It’s time to break out the forage abacus
|By Mike Rankin|
Cattle, sheep, goats, horses, or camels — it doesn’t matter. If you feed livestock, the chances are good that you’ve got forage in storage or lining fence rows. As the new year begins, one practice that will almost always pay dividends is to take an accurate account of forage inventory, which includes bales and silage.
A forage inventory — accomplished with purpose — helps to assess if enough forage will be available to get to the next spring’s first harvest or the onset of green pastures. It is also a requirement made by many lenders when balance sheet calculations are made.
Here’s a basic review of what needs to be done.
In addition to a simple bale count, also determine the weight per bale for each type of hay made (and perhaps cutting). Bale weights must be accurate. If a "guess" is off by 100 or more pounds per large bale, this can result in a significant error over a season's worth of harvested forage. Also be sure to account for moisture if feed needs are being determined on a dry matter basis.
When determining if future hay needs will be met based on current inventory and livestock nutrient requirements, don’t forget to consider waste. This will be tonnage not consumed by the animals.
There are two types of silage inventory estimates: inaccurate and close to accurate. An inaccurate estimate is easy and can be done from the comfort of your living room. A close to accurate estimate takes some time and effort.
Silage bales and, to a lesser degree, silo bags lend themselves to relatively accurate estimates. In the case of baleage, an accurate weight, bale count, and moisture are all that is needed. For bags, which tend to have less variation front to back than other types of silos, there are charts and spreadsheets that can be used. Note that unfilled bag ends need to be accounted for, as do feeding and handling losses.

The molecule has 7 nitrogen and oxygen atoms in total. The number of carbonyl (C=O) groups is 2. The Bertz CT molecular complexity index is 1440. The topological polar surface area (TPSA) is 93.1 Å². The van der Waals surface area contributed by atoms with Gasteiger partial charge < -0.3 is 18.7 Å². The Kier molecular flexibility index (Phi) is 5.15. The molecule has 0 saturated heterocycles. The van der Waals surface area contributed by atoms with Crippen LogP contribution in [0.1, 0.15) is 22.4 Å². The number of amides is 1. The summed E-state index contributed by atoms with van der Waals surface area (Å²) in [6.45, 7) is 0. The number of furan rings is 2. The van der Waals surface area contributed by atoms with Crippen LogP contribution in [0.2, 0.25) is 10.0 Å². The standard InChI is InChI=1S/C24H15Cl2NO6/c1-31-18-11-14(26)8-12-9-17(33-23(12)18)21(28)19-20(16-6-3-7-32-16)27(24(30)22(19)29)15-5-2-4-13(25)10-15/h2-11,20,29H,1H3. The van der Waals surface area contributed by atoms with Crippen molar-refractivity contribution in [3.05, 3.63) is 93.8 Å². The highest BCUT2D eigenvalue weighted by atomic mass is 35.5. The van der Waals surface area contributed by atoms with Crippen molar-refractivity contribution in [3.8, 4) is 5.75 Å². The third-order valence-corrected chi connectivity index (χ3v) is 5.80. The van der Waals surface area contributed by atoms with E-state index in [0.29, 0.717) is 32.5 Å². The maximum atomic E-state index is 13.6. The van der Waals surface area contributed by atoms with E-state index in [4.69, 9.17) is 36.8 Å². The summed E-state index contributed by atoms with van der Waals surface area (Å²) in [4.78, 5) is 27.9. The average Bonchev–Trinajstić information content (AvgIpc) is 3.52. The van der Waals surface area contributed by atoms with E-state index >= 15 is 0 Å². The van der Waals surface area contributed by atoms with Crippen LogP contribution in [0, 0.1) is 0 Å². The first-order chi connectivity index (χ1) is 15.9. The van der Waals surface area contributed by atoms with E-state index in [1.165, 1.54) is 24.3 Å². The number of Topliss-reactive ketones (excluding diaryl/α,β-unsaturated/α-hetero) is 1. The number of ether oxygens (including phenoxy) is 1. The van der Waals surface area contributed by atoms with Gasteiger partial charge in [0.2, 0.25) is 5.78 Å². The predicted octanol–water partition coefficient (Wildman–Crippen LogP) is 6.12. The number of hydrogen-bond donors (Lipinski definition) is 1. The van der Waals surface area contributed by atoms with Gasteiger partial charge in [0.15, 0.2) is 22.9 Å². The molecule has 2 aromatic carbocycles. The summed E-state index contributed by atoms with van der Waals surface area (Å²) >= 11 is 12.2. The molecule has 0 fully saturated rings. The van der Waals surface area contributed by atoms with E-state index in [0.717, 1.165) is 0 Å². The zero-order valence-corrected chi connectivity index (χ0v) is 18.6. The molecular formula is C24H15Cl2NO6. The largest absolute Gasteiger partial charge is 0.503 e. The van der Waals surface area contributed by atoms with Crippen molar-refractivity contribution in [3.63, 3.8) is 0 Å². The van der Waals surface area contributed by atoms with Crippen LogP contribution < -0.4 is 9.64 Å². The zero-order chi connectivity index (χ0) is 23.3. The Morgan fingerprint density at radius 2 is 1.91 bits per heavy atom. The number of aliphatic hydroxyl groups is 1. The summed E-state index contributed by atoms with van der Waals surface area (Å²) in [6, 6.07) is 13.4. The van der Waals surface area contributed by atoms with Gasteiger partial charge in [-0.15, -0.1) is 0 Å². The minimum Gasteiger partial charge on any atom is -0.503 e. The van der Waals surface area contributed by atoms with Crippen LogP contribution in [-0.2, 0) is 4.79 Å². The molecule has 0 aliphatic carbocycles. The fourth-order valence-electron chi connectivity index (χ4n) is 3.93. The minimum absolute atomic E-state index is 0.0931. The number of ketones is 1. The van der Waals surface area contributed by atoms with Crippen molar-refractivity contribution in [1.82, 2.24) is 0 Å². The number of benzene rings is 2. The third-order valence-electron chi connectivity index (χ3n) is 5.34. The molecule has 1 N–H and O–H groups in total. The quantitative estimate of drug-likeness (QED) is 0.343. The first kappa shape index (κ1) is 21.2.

Horizontal bunker silos or silage piles have many inherent variables when it comes to accurately estimating stored forage. Density (pounds per cubic foot), length, width, dome height, slope, and ramp length all differ between storage units.
There are many spreadsheets that can help with this task, but it’s up to you to safely obtain accurate dimensions. It’s good to get this job done before weather conditions totally disintegrate. Further, given the size of some silage piles and bunkers, a misrepresentation of actual density can result in an inventory estimate that is significantly off the mark.
In recent years, some nutritionists and consultants have started to use drones and specialized software to estimate the forage remaining in bunker silos and silage piles.
Tower silos have the advantage of a fixed diameter. Still, there is the realization that more forage exists in the bottom 10 feet of a silo than in the top 10 feet. If some silage has already been fed from a tower silo (top or bottom), it needs to be accounted for using a silo chart.
Once a forage census is complete, the next chore is to match forage inventories with livestock needs. Inventory livestock by age and/or feed requirements. Forage quality plays a large role in feedout rates. For this reason, forages need to be tested so that reasonable ration inclusion rates can be calculated. For example, Glenn Selk, Oklahoma State University emeritus extension animal scientist, notes that a 1,250-pound, heavier-milking beef cow needs about 34% more energy a year than an 1,100-pound, moderate-milking cow.
Finally, begin multiplying animal numbers by days and forage needs, then compare total forage needs with forage inventories. Keep straight whether calculations are being made on an as-fed or dry matter basis.
Most university extension services have a variety of paper and computer-based worksheets to help navigate through this entire process. Yes, it can be mundane, but the outcome of a thorough forage inventory and winter-feed management plan can pay big dividends. Now is the time to get it done.